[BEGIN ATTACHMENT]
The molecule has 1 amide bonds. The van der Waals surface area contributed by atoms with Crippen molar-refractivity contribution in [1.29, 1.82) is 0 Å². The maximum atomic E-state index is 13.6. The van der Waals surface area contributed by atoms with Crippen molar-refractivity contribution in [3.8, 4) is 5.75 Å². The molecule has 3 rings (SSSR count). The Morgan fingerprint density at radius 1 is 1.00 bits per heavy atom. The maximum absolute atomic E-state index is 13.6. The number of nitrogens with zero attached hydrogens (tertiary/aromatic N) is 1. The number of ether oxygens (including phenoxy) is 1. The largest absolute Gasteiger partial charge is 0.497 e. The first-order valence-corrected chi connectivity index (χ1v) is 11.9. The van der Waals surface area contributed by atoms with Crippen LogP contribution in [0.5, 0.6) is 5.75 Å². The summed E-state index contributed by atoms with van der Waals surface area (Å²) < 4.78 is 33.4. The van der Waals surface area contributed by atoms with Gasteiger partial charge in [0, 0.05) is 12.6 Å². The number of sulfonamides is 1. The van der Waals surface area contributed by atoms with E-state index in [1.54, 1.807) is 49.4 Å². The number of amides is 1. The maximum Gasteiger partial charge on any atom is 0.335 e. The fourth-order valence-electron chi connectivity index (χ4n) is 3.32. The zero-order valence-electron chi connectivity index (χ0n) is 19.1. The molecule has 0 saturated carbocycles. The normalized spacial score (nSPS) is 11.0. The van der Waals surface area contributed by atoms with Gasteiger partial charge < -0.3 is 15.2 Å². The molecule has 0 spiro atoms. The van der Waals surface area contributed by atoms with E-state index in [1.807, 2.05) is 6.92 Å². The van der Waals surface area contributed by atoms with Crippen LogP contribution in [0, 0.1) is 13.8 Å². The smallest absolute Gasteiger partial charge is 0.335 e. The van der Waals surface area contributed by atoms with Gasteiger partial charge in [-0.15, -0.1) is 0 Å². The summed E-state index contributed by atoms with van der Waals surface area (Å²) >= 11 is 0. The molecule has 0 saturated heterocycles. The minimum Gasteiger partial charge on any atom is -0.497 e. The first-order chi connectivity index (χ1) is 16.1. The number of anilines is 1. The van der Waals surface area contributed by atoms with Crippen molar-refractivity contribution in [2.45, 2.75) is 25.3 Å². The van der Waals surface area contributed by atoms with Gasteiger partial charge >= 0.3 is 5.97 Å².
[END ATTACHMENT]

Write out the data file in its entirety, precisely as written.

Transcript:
The molecule has 1 amide bonds. The van der Waals surface area contributed by atoms with Crippen molar-refractivity contribution in [1.29, 1.82) is 0 Å². The maximum atomic E-state index is 13.6. The van der Waals surface area contributed by atoms with Crippen molar-refractivity contribution in [3.8, 4) is 5.75 Å². The molecule has 3 rings (SSSR count). The Morgan fingerprint density at radius 1 is 1.00 bits per heavy atom. The maximum absolute atomic E-state index is 13.6. The number of nitrogens with zero attached hydrogens (tertiary/aromatic N) is 1. The number of ether oxygens (including phenoxy) is 1. The largest absolute Gasteiger partial charge is 0.497 e. The first-order valence-corrected chi connectivity index (χ1v) is 11.9. The van der Waals surface area contributed by atoms with Crippen LogP contribution in [0.5, 0.6) is 5.75 Å². The summed E-state index contributed by atoms with van der Waals surface area (Å²) < 4.78 is 33.4. The van der Waals surface area contributed by atoms with Gasteiger partial charge in [0, 0.05) is 12.6 Å². The number of sulfonamides is 1. The van der Waals surface area contributed by atoms with E-state index in [1.54, 1.807) is 49.4 Å². The number of amides is 1. The maximum Gasteiger partial charge on any atom is 0.335 e. The fourth-order valence-electron chi connectivity index (χ4n) is 3.32. The zero-order valence-electron chi connectivity index (χ0n) is 19.1. The molecule has 0 saturated carbocycles. The normalized spacial score (nSPS) is 11.0. The van der Waals surface area contributed by atoms with Gasteiger partial charge < -0.3 is 15.2 Å². The molecule has 0 spiro atoms. The van der Waals surface area contributed by atoms with E-state index in [1.807, 2.05) is 6.92 Å². The van der Waals surface area contributed by atoms with Crippen LogP contribution in [0, 0.1) is 13.8 Å². The smallest absolute Gasteiger partial charge is 0.335 e. The van der Waals surface area contributed by atoms with Gasteiger partial charge in [-0.15, -0.1) is 0 Å². The summed E-state index contributed by atoms with van der Waals surface area (Å²) >= 11 is 0. The molecule has 0 saturated heterocycles. The minimum Gasteiger partial charge on any atom is -0.497 e. The first-order chi connectivity index (χ1) is 16.1. The number of anilines is 1. The van der Waals surface area contributed by atoms with Crippen molar-refractivity contribution in [2.45, 2.75) is 25.3 Å². The van der Waals surface area contributed by atoms with Gasteiger partial charge >= 0.3 is 5.97 Å².